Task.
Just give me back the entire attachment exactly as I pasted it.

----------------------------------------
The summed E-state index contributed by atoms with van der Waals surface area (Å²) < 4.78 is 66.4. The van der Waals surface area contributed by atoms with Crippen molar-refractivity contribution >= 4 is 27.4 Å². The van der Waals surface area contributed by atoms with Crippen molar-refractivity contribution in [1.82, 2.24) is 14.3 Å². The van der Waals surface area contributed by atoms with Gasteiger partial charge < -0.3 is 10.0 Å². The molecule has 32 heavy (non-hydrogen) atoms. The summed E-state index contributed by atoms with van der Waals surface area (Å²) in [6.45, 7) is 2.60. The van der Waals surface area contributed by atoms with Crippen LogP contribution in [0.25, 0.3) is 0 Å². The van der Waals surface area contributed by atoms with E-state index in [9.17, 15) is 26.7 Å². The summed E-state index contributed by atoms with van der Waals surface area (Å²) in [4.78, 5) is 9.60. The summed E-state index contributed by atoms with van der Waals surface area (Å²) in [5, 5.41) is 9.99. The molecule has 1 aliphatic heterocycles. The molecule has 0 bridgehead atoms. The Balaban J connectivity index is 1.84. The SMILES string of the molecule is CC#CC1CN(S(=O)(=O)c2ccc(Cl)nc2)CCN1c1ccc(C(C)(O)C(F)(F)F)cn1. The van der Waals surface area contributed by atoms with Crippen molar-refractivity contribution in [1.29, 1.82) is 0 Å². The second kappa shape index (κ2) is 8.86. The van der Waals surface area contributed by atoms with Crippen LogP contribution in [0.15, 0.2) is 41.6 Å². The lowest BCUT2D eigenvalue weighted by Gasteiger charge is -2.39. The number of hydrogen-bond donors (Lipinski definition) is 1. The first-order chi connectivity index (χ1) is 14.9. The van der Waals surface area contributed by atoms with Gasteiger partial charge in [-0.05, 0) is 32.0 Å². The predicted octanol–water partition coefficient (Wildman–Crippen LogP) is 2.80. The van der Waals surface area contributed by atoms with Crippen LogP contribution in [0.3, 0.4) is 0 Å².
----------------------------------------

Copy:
The summed E-state index contributed by atoms with van der Waals surface area (Å²) < 4.78 is 66.4. The van der Waals surface area contributed by atoms with Crippen molar-refractivity contribution >= 4 is 27.4 Å². The van der Waals surface area contributed by atoms with Crippen molar-refractivity contribution in [1.82, 2.24) is 14.3 Å². The van der Waals surface area contributed by atoms with Gasteiger partial charge < -0.3 is 10.0 Å². The molecule has 32 heavy (non-hydrogen) atoms. The summed E-state index contributed by atoms with van der Waals surface area (Å²) in [6.45, 7) is 2.60. The van der Waals surface area contributed by atoms with Crippen LogP contribution in [0.25, 0.3) is 0 Å². The van der Waals surface area contributed by atoms with E-state index in [9.17, 15) is 26.7 Å². The summed E-state index contributed by atoms with van der Waals surface area (Å²) in [4.78, 5) is 9.60. The summed E-state index contributed by atoms with van der Waals surface area (Å²) in [5, 5.41) is 9.99. The molecule has 1 aliphatic heterocycles. The molecule has 0 bridgehead atoms. The Balaban J connectivity index is 1.84. The SMILES string of the molecule is CC#CC1CN(S(=O)(=O)c2ccc(Cl)nc2)CCN1c1ccc(C(C)(O)C(F)(F)F)cn1. The van der Waals surface area contributed by atoms with Crippen molar-refractivity contribution in [1.29, 1.82) is 0 Å². The second kappa shape index (κ2) is 8.86. The van der Waals surface area contributed by atoms with Crippen LogP contribution in [0.15, 0.2) is 41.6 Å². The lowest BCUT2D eigenvalue weighted by Gasteiger charge is -2.39. The number of hydrogen-bond donors (Lipinski definition) is 1. The first-order chi connectivity index (χ1) is 14.9. The van der Waals surface area contributed by atoms with Gasteiger partial charge in [-0.05, 0) is 32.0 Å². The predicted octanol–water partition coefficient (Wildman–Crippen LogP) is 2.80. The van der Waals surface area contributed by atoms with Crippen LogP contribution in [0.3, 0.4) is 0 Å².